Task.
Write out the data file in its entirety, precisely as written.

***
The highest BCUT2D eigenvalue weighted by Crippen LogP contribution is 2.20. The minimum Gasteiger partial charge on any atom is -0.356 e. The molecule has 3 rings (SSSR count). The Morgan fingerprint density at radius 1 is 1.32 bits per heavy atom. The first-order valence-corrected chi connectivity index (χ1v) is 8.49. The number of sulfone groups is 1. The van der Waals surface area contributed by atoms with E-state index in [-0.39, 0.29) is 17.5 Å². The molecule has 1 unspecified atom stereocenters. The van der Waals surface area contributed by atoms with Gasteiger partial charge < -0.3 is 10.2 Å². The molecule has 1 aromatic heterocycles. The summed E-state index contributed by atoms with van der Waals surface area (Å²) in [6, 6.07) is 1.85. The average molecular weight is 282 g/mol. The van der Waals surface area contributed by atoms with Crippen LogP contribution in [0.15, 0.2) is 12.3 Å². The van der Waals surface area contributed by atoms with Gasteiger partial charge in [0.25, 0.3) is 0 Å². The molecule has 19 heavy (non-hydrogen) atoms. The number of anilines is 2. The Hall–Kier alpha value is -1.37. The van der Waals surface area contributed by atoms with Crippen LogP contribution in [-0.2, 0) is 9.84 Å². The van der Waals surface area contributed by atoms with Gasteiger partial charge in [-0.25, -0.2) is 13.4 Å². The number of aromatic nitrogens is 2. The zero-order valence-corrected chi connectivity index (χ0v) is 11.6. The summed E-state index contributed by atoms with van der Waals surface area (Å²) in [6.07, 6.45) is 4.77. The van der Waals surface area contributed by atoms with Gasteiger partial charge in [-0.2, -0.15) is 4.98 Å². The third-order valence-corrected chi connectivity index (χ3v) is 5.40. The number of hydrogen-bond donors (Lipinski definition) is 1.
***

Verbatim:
The highest BCUT2D eigenvalue weighted by Crippen LogP contribution is 2.20. The minimum Gasteiger partial charge on any atom is -0.356 e. The molecule has 3 rings (SSSR count). The Morgan fingerprint density at radius 1 is 1.32 bits per heavy atom. The first-order valence-corrected chi connectivity index (χ1v) is 8.49. The number of sulfone groups is 1. The van der Waals surface area contributed by atoms with E-state index in [-0.39, 0.29) is 17.5 Å². The molecule has 1 unspecified atom stereocenters. The van der Waals surface area contributed by atoms with Gasteiger partial charge < -0.3 is 10.2 Å². The molecule has 1 aromatic heterocycles. The summed E-state index contributed by atoms with van der Waals surface area (Å²) in [6, 6.07) is 1.85. The average molecular weight is 282 g/mol. The van der Waals surface area contributed by atoms with Crippen LogP contribution in [0.15, 0.2) is 12.3 Å². The van der Waals surface area contributed by atoms with Gasteiger partial charge in [0.25, 0.3) is 0 Å². The molecule has 19 heavy (non-hydrogen) atoms. The number of anilines is 2. The Hall–Kier alpha value is -1.37. The van der Waals surface area contributed by atoms with Crippen LogP contribution in [-0.2, 0) is 9.84 Å². The van der Waals surface area contributed by atoms with Gasteiger partial charge in [-0.25, -0.2) is 13.4 Å². The number of aromatic nitrogens is 2. The zero-order valence-corrected chi connectivity index (χ0v) is 11.6. The summed E-state index contributed by atoms with van der Waals surface area (Å²) in [6.07, 6.45) is 4.77. The van der Waals surface area contributed by atoms with Gasteiger partial charge in [-0.2, -0.15) is 4.98 Å². The third-order valence-corrected chi connectivity index (χ3v) is 5.40. The number of hydrogen-bond donors (Lipinski definition) is 1.